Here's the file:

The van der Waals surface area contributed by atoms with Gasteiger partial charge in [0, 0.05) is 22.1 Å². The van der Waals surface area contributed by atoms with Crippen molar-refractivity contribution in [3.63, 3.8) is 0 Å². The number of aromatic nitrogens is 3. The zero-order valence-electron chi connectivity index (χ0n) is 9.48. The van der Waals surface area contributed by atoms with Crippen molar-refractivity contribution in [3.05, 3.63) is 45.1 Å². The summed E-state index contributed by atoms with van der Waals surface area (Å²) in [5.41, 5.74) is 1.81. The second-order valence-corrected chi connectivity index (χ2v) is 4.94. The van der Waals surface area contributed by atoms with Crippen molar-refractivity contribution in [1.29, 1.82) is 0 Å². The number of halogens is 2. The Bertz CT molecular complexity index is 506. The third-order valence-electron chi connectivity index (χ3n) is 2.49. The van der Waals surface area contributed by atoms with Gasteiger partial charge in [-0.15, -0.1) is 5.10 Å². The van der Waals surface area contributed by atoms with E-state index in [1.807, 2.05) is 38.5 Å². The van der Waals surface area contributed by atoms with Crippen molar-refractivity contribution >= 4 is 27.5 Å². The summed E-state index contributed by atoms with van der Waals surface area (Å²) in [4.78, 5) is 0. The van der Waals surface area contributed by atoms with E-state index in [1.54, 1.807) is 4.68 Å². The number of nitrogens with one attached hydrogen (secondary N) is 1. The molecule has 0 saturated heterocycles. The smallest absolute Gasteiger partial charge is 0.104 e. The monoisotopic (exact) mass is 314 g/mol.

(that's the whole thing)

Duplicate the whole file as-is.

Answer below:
The van der Waals surface area contributed by atoms with Gasteiger partial charge in [0, 0.05) is 22.1 Å². The van der Waals surface area contributed by atoms with Crippen molar-refractivity contribution in [3.63, 3.8) is 0 Å². The number of aromatic nitrogens is 3. The zero-order valence-electron chi connectivity index (χ0n) is 9.48. The van der Waals surface area contributed by atoms with Crippen molar-refractivity contribution in [3.05, 3.63) is 45.1 Å². The summed E-state index contributed by atoms with van der Waals surface area (Å²) in [5.41, 5.74) is 1.81. The second-order valence-corrected chi connectivity index (χ2v) is 4.94. The van der Waals surface area contributed by atoms with Crippen molar-refractivity contribution in [1.29, 1.82) is 0 Å². The number of halogens is 2. The Bertz CT molecular complexity index is 506. The third-order valence-electron chi connectivity index (χ3n) is 2.49. The van der Waals surface area contributed by atoms with Gasteiger partial charge in [-0.15, -0.1) is 5.10 Å². The van der Waals surface area contributed by atoms with E-state index in [1.807, 2.05) is 38.5 Å². The van der Waals surface area contributed by atoms with Crippen molar-refractivity contribution >= 4 is 27.5 Å². The summed E-state index contributed by atoms with van der Waals surface area (Å²) in [4.78, 5) is 0. The van der Waals surface area contributed by atoms with E-state index in [1.54, 1.807) is 4.68 Å². The number of nitrogens with one attached hydrogen (secondary N) is 1. The molecule has 0 saturated heterocycles. The smallest absolute Gasteiger partial charge is 0.104 e. The monoisotopic (exact) mass is 314 g/mol.